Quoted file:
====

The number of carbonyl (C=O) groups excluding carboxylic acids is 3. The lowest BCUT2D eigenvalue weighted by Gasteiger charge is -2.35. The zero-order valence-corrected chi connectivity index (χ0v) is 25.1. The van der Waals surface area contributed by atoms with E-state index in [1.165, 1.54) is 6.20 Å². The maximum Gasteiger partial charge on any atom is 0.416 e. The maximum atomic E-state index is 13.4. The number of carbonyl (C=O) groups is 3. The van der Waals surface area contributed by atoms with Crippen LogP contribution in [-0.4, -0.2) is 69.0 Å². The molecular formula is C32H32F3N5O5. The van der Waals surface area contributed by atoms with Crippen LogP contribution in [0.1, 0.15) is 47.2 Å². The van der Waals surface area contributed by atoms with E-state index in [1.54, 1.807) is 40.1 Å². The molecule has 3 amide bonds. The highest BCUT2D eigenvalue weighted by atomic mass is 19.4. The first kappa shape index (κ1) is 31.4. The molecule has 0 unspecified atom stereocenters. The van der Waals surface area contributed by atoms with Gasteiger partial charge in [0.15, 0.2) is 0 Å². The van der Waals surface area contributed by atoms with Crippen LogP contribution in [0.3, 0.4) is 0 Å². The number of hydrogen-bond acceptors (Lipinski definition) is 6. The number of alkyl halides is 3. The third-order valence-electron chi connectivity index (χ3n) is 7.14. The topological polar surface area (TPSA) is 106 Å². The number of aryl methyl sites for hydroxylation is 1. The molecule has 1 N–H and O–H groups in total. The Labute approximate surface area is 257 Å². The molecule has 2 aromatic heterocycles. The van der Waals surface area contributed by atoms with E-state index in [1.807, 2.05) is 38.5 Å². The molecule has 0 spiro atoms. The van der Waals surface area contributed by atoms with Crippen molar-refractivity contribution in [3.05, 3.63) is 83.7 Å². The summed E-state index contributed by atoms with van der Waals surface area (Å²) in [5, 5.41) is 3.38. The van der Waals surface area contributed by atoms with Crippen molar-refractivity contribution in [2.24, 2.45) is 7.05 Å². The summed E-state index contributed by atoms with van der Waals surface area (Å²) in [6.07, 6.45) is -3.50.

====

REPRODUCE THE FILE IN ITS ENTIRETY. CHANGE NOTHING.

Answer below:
The number of carbonyl (C=O) groups excluding carboxylic acids is 3. The lowest BCUT2D eigenvalue weighted by Gasteiger charge is -2.35. The zero-order valence-corrected chi connectivity index (χ0v) is 25.1. The van der Waals surface area contributed by atoms with E-state index in [1.165, 1.54) is 6.20 Å². The maximum Gasteiger partial charge on any atom is 0.416 e. The maximum atomic E-state index is 13.4. The number of carbonyl (C=O) groups is 3. The van der Waals surface area contributed by atoms with Crippen LogP contribution in [-0.4, -0.2) is 69.0 Å². The molecular formula is C32H32F3N5O5. The van der Waals surface area contributed by atoms with Crippen LogP contribution in [0.1, 0.15) is 47.2 Å². The van der Waals surface area contributed by atoms with E-state index in [1.54, 1.807) is 40.1 Å². The molecule has 3 amide bonds. The highest BCUT2D eigenvalue weighted by atomic mass is 19.4. The first kappa shape index (κ1) is 31.4. The molecule has 0 unspecified atom stereocenters. The van der Waals surface area contributed by atoms with Gasteiger partial charge in [0.15, 0.2) is 0 Å². The van der Waals surface area contributed by atoms with Crippen LogP contribution in [0.3, 0.4) is 0 Å². The number of hydrogen-bond acceptors (Lipinski definition) is 6. The number of alkyl halides is 3. The third-order valence-electron chi connectivity index (χ3n) is 7.14. The topological polar surface area (TPSA) is 106 Å². The number of aryl methyl sites for hydroxylation is 1. The molecule has 1 N–H and O–H groups in total. The Labute approximate surface area is 257 Å². The molecule has 2 aromatic heterocycles. The van der Waals surface area contributed by atoms with E-state index in [1.807, 2.05) is 38.5 Å². The molecule has 0 spiro atoms. The van der Waals surface area contributed by atoms with Crippen molar-refractivity contribution in [3.05, 3.63) is 83.7 Å². The summed E-state index contributed by atoms with van der Waals surface area (Å²) in [5, 5.41) is 3.38. The van der Waals surface area contributed by atoms with Crippen molar-refractivity contribution in [2.24, 2.45) is 7.05 Å². The summed E-state index contributed by atoms with van der Waals surface area (Å²) in [6.07, 6.45) is -3.50.